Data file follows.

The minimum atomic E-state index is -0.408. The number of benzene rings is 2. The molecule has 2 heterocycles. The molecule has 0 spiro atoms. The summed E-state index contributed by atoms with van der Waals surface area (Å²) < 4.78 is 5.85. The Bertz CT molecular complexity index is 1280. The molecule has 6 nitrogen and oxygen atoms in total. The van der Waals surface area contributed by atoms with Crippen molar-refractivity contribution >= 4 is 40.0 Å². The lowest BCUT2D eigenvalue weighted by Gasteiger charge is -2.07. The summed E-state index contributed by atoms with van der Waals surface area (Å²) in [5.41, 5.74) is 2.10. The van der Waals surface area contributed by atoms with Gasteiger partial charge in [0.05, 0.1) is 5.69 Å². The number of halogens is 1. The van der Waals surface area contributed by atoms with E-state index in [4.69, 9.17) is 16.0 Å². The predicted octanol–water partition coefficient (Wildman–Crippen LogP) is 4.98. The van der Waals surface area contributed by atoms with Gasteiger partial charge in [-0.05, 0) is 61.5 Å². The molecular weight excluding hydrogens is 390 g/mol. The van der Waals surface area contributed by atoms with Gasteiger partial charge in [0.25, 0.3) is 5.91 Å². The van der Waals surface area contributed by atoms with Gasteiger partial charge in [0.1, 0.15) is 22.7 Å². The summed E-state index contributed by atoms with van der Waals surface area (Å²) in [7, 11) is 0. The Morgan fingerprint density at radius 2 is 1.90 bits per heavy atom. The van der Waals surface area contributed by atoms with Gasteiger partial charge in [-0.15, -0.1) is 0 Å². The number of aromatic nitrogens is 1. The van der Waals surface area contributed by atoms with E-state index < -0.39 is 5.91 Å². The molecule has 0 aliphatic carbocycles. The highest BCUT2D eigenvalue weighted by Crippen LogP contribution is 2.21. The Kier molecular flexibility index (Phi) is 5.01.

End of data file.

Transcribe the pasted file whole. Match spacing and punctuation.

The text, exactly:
The minimum atomic E-state index is -0.408. The number of benzene rings is 2. The molecule has 2 heterocycles. The molecule has 0 spiro atoms. The summed E-state index contributed by atoms with van der Waals surface area (Å²) < 4.78 is 5.85. The Bertz CT molecular complexity index is 1280. The molecule has 6 nitrogen and oxygen atoms in total. The van der Waals surface area contributed by atoms with Crippen molar-refractivity contribution >= 4 is 40.0 Å². The lowest BCUT2D eigenvalue weighted by Gasteiger charge is -2.07. The summed E-state index contributed by atoms with van der Waals surface area (Å²) in [5.41, 5.74) is 2.10. The van der Waals surface area contributed by atoms with Gasteiger partial charge in [0.05, 0.1) is 5.69 Å². The number of halogens is 1. The van der Waals surface area contributed by atoms with E-state index in [4.69, 9.17) is 16.0 Å². The predicted octanol–water partition coefficient (Wildman–Crippen LogP) is 4.98. The van der Waals surface area contributed by atoms with Gasteiger partial charge in [-0.05, 0) is 61.5 Å². The molecular weight excluding hydrogens is 390 g/mol. The van der Waals surface area contributed by atoms with Gasteiger partial charge in [0.25, 0.3) is 5.91 Å². The van der Waals surface area contributed by atoms with Gasteiger partial charge in [0.1, 0.15) is 22.7 Å². The summed E-state index contributed by atoms with van der Waals surface area (Å²) in [7, 11) is 0. The Morgan fingerprint density at radius 2 is 1.90 bits per heavy atom. The van der Waals surface area contributed by atoms with Gasteiger partial charge in [-0.15, -0.1) is 0 Å². The number of aromatic nitrogens is 1. The van der Waals surface area contributed by atoms with E-state index < -0.39 is 5.91 Å². The molecule has 0 aliphatic carbocycles. The highest BCUT2D eigenvalue weighted by Crippen LogP contribution is 2.21. The Kier molecular flexibility index (Phi) is 5.01.